Point # 3 is also a cool spot. When we first did this hike we were lead by two local kids from the area and they showed us things that you wouldn’t think you can do because it looks insane, but you can. We won’t even tell you because we feel they are too dangerous if you don’t know what you’re doing and we don’t want anyone getting hurt. If you happen to see locals in this area, just observe what they’re doing and see if you’re up for it. Either way point #3 is an excellent lookout point with crazier rock formations the more you walk along the edge of the cliffs. The further you walk along point #3, looking back at what you’ve hiked the cliffs just seem impossibly high and impressive. Enjoy your time up and here and you can keep walking along the edge of this coastline.   After you’ve seen what you want to see, head back down towards Playa Sucia and get back to your spot.   Why? We feel that hiking Right is where it’s at.


Hiking Right

From Playa Sucia, head towards the lighthouse and look for the path at the end of the white sandy beach that leads up. Make your way towards Point #1 (pictured) which offers a unique perspective of Playa Sucia below as well as other alien rock formations that seem to be coming out of the water.   In fact, we played a game here where you can almost envision the rocks as the foot of some gigantic statue that broke off millions of years ago. See if you can find the “giant”



Another cool spot to walk around in is the Faro Los Morillos de Cabo Rojo (known locally as El Faro) – as mentioned earlier at Point #2. Take some pictures from here and head out towards the main point and highlight of this hike which is definitely Points #3 and Points #4.   The hike to these points should take about 10 minutes – it’s not a long hike at all. From the lighthouse, just follow the path away from Playa Sucia and the lighthouse that hugs the coastline. This is another spot that is typically secluded – especially during the weekdays – and is absolutely one of those “perfect” spots where you can have it to yourselves. As you get near Point #3 on the following page you will know you are there when you see this “hidden gem” – Puerto Rico’s hidden little cove.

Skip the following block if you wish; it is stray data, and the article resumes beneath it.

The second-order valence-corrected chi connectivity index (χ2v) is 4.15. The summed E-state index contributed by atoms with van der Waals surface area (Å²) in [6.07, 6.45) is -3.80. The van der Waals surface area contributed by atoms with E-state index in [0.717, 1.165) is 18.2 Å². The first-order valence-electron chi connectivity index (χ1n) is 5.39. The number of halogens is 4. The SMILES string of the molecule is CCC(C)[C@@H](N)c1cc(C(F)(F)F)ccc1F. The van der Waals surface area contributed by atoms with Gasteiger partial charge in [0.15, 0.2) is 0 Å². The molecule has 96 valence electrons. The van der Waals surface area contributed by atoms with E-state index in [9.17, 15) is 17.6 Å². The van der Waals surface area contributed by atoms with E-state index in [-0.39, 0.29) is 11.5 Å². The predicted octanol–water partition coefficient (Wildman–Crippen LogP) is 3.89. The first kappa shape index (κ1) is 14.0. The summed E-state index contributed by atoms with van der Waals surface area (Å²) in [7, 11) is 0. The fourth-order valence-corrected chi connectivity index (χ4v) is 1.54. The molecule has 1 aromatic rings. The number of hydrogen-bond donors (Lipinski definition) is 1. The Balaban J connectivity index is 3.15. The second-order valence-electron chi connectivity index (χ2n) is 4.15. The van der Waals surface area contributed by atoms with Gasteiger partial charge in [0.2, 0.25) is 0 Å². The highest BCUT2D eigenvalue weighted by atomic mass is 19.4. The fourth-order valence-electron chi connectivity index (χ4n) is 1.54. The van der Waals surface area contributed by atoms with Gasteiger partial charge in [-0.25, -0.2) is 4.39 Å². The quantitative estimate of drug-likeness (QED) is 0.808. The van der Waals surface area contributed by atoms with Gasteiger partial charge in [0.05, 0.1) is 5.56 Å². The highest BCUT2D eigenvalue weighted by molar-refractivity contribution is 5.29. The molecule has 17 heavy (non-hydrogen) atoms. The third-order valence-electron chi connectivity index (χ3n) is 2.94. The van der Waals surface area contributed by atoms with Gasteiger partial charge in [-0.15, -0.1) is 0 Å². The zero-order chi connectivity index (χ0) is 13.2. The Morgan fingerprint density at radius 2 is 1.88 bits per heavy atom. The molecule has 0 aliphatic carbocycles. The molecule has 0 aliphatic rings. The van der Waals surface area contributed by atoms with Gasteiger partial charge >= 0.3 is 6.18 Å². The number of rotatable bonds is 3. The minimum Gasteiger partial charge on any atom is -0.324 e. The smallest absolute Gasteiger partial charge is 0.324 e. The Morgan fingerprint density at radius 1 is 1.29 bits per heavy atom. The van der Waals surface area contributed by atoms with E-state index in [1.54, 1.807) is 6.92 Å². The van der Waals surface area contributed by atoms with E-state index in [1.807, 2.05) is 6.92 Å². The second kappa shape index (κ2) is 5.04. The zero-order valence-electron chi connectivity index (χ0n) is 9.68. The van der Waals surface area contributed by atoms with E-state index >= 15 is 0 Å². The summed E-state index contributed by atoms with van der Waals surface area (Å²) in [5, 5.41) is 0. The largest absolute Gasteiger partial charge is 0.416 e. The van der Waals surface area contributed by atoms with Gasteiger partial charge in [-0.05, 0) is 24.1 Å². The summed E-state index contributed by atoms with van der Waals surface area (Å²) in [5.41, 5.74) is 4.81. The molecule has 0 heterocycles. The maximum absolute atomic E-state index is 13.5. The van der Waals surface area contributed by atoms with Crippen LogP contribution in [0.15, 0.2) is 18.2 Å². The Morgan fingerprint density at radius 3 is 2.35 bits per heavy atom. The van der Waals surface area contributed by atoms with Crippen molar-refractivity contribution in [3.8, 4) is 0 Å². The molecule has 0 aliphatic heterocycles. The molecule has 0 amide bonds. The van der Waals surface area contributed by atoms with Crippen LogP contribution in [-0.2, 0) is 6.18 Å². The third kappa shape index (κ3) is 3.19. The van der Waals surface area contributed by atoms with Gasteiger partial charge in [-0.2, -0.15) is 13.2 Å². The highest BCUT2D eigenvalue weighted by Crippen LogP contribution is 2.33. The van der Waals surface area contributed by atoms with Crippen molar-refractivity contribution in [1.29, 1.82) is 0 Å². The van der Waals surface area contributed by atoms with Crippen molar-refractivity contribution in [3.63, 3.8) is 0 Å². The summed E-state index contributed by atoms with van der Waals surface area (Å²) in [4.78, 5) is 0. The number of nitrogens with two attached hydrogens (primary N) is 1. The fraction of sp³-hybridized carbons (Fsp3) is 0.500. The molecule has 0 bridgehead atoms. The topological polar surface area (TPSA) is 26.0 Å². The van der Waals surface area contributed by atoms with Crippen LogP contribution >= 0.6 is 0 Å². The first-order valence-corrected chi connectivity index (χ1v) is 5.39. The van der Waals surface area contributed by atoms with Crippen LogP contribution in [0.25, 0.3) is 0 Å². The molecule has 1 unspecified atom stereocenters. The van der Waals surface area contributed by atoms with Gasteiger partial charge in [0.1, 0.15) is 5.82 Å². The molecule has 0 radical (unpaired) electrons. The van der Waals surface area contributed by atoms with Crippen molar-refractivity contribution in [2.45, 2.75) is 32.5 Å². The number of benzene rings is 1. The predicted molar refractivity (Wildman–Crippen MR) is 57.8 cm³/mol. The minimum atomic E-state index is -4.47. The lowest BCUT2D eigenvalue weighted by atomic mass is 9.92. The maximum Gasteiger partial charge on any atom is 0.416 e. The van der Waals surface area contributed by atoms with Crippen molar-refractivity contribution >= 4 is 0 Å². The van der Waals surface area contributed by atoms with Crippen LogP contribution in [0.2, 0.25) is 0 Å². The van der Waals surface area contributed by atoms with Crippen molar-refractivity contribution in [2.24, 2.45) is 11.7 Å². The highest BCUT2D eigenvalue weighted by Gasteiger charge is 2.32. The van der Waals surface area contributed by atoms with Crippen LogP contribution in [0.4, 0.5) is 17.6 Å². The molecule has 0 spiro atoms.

This little cove with “the arch” obviously makes for a great spot to take pictures. Getting to the arch and crossing over to take a picture looks far more dangerous in these pictures than what it really is. You’ll find a path around and before you cross you’ll notice you have a pretty wide space to walk across. You would have to be absolutely careless to fall. Regardless, as we always mention in this book, use extreme caution if you’re going to cross the arch to take these pictures. If you fall, the currents here are pretty strong and anything can happen. Use your common sense and judgement. But once you get there you’ll see that it’s safe to walk across and you have nothing else to do but enjoy this spot.


You’ll also notice that there’s a little beach inside this cove. When we were there it looks like the currents were pretty strong, so we don’t recommend swimming in this spot. Once you take your pictures and hang out at this hidden gem, we recommend to head towards Point #4 to have a little beach “to yourselves” and it’s safer to swim.

Point #4 / Staying For The Sunset

Just further down from the hidden gem cove, you’ll head into Point #4. This is where you want to stop and set your gear down and enjoy this little private beach. It’s a good spot to cool down and enjoy a bit of the day as its winding down.

The only things you should be worrying about now (besides where to eat and your logistics to getting back to your hotel) is to ensure you start hiking back with enough time to see the sunset at Playa Sucia.




The hike back should take you no longer than 20 minutes, so make sure you time your hike back to enjoy the sunset from Playa Sucia.

One note about sunsets at Playa Sucia is that both times we were there we noticed that all of a sudden the “sand fleas” come out and start biting. So better to be prepared with “OFF” for this, as they love this time of the day to come out. Regardless, enjoy the end of your day in Cabo Rojo, Puerto Rico. The only thing on your journey now that you are probably thinking of is where your hotel is and where to eat. Logistically, we will recommend some places in the this link so you can stay in the area and keep exploring one of the best spots in Puerto Rico – the west side!


What To Bring For Puerto Rico

Of course the first thing you have to do on what to bring for Puerto Rico is book your flight first. Research your best deals and fly into San Juan, Puerto Rico (SJU).  Check out this post for more information before arriving on the island.

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This travel book is geared towards those who want to get in a car and drive and explore the island, so first step is to rent your car! Remember you will spend a good amount of time in car. Make sure it’s comfortable, has good trunk space and gets good gas mileage. Most importantly (in our humble opinion) the most important aspect to ask is if the car has an auxiliary outlet. Why? Well so you can plug in your iPhone/iPad/iPod for the music of course!  If you’re deciding whether to rent a car or use a taxi, check out this post.

Book your hotel!  This is a comprehensive list of most of the best hotels by region with Trip Advisor links to help you make your choice.